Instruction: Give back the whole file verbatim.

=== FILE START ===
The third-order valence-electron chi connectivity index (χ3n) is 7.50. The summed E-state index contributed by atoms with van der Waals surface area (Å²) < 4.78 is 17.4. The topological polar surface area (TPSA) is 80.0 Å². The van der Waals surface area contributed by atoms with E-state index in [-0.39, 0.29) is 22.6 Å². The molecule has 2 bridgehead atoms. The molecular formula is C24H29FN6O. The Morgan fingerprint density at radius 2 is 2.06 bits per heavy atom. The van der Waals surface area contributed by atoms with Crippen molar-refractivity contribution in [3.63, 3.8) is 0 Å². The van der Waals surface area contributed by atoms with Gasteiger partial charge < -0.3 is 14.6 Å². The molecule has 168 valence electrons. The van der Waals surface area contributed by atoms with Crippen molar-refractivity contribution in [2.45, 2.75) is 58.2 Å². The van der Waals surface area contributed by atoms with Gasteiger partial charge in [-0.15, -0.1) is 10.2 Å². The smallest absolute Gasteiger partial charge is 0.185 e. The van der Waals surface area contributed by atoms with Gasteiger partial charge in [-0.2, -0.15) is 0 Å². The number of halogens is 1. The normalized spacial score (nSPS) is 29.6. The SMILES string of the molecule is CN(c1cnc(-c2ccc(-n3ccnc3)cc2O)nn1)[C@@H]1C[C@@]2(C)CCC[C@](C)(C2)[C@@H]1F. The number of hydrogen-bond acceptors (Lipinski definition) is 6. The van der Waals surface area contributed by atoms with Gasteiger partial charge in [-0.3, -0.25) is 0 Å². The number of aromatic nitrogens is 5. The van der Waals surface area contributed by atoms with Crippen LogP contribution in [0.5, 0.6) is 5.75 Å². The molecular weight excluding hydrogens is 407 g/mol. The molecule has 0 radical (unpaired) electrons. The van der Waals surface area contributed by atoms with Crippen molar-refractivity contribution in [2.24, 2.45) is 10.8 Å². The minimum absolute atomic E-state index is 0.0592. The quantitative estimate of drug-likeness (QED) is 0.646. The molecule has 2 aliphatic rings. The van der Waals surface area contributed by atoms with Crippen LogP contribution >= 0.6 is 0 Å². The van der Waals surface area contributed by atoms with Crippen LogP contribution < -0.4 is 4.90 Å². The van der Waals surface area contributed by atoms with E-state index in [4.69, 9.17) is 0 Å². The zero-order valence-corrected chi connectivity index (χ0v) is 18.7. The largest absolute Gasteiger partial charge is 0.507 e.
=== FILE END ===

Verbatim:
The third-order valence-electron chi connectivity index (χ3n) is 7.50. The summed E-state index contributed by atoms with van der Waals surface area (Å²) < 4.78 is 17.4. The topological polar surface area (TPSA) is 80.0 Å². The van der Waals surface area contributed by atoms with E-state index in [-0.39, 0.29) is 22.6 Å². The molecule has 2 bridgehead atoms. The molecular formula is C24H29FN6O. The Morgan fingerprint density at radius 2 is 2.06 bits per heavy atom. The van der Waals surface area contributed by atoms with Crippen molar-refractivity contribution in [3.63, 3.8) is 0 Å². The van der Waals surface area contributed by atoms with Gasteiger partial charge < -0.3 is 14.6 Å². The molecule has 168 valence electrons. The van der Waals surface area contributed by atoms with Crippen molar-refractivity contribution in [2.45, 2.75) is 58.2 Å². The van der Waals surface area contributed by atoms with Gasteiger partial charge in [-0.15, -0.1) is 10.2 Å². The smallest absolute Gasteiger partial charge is 0.185 e. The van der Waals surface area contributed by atoms with Gasteiger partial charge in [-0.2, -0.15) is 0 Å². The number of halogens is 1. The normalized spacial score (nSPS) is 29.6. The SMILES string of the molecule is CN(c1cnc(-c2ccc(-n3ccnc3)cc2O)nn1)[C@@H]1C[C@@]2(C)CCC[C@](C)(C2)[C@@H]1F. The number of hydrogen-bond acceptors (Lipinski definition) is 6. The van der Waals surface area contributed by atoms with Gasteiger partial charge in [-0.3, -0.25) is 0 Å². The number of aromatic nitrogens is 5. The van der Waals surface area contributed by atoms with Crippen LogP contribution in [0.5, 0.6) is 5.75 Å². The molecular weight excluding hydrogens is 407 g/mol. The molecule has 0 radical (unpaired) electrons. The van der Waals surface area contributed by atoms with Crippen molar-refractivity contribution in [2.24, 2.45) is 10.8 Å². The minimum absolute atomic E-state index is 0.0592. The quantitative estimate of drug-likeness (QED) is 0.646. The molecule has 2 aliphatic rings. The van der Waals surface area contributed by atoms with Crippen LogP contribution >= 0.6 is 0 Å². The van der Waals surface area contributed by atoms with Crippen LogP contribution < -0.4 is 4.90 Å². The van der Waals surface area contributed by atoms with E-state index in [4.69, 9.17) is 0 Å². The zero-order valence-corrected chi connectivity index (χ0v) is 18.7. The largest absolute Gasteiger partial charge is 0.507 e.